Breaking Down Silos Creates a New Value Proposition for Security

Aristotle had it right. Whether it is philosophy or security, every system of performance is made up of smaller parts. In this sensor driven world, devices provide data. People or other systems perform a task leveraging that data and produce an output or outcome.

In  a complex process, all of those tasks need to be coordinated; they need to ultimately work together towards a common goal or what is often called in our industry: a common operating picture where the whole becomes greater than the sum of its parts. 

When it comes to purchasing technology, how often do we leverage a framework for assessing the risks and threats to develop innovative new approaches to manage our people performing roles in a process using technology? 

Does interoperability of systems drive the interoperability of silos of performance we have in our organization today; in both business and security?

Can we find a way to create a scorecard and measure the whole vs. the individual parts? Can we then take that and drive interoperability as a strategy and as a value multiplier? 

The quantification could include the time-to-value for given tasks (the mean time for actionable response), lowered costs for managing and translating slioed activities, and a adaptible systems approach to continually respond to dynamically changing threats and technology. This is not new. It is just new to security. 

Here is one example from our conversations the other day. If the mean average response time of a on premise guard to the scene of an incident is 12 minutes.  And the average incident is 2-5 minutes long, we have a potential performance problem. Our ideal response is real time. Working from that premise, if we have the ability to use video, anomolous behavior or analytics engines, and audio to identify an incident  before or as it unfolds, then we have the opportunity to interrupt the psychology and behavior of the perpetrator.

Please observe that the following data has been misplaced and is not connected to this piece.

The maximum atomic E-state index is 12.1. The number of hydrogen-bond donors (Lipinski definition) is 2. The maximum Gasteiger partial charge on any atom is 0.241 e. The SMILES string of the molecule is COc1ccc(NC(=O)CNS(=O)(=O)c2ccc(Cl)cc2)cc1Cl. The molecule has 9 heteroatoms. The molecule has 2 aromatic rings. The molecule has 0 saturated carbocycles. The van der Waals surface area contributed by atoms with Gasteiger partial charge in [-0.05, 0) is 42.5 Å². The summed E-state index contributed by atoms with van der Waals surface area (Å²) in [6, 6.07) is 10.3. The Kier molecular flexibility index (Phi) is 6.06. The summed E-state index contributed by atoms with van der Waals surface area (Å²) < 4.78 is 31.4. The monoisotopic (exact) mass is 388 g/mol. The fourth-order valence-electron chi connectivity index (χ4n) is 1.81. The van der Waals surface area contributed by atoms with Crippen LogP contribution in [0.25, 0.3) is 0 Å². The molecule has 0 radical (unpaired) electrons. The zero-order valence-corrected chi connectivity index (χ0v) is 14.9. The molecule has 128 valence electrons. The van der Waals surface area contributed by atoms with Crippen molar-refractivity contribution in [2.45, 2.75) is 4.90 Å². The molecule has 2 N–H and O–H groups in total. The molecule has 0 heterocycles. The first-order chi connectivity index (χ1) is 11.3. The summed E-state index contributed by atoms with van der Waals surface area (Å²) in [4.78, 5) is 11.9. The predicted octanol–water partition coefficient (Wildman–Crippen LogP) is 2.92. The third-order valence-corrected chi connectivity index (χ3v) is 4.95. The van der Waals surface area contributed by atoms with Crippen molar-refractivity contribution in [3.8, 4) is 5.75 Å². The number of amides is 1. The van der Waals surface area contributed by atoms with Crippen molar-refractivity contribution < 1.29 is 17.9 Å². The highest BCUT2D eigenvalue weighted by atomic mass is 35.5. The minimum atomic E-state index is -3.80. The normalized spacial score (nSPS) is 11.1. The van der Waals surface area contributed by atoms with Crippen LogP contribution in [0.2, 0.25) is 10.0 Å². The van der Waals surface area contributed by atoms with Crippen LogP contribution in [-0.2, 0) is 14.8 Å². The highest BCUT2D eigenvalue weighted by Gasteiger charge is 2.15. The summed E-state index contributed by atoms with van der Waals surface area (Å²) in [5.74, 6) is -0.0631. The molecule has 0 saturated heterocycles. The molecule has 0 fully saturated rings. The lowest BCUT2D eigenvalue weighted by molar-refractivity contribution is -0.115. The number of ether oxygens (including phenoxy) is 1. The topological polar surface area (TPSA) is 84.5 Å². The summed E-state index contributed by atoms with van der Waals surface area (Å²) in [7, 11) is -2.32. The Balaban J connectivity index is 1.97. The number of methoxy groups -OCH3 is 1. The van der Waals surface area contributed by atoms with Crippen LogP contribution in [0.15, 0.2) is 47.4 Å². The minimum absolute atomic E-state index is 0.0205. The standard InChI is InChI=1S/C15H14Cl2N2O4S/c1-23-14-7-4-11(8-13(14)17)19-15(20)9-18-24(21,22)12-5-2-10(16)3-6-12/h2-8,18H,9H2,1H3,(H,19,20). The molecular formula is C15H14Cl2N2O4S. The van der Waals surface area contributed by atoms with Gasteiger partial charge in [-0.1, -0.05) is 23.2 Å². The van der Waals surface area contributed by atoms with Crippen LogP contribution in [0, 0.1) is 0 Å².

The real direct costs of the incident could include one or more of the following:

  • Damage to the campus or building

  • Injury to campus or building occupants

  • Cost of the response

  • Cost of disrupting operations

  • Brand dilution of the organization

  • Legal costs

  • Insurance costs

In this scenario, the organization might have had forensic video, but it could not impact the average mean time of the response, and therefore did not add value to the equation. If they had video in addition to a Security Operations Center, it is still questionable they could proactively stop or mitigate the incident. If they had guards reacting to the SOC, it still does not impact the final result. With analytics you have understanding without the real time response. With audio, video, and analytics or anomolous recognition engines, you could see and speak into the incident. And by using the OODA principle, possibly buy time for first responders or guards to engage and/or disrupt the incident. 

Quantify and monetize the mean average cost of an incident that does not have a common operating picture and the ability to respond in real time. 

And then leverage the power of the sum of the parts.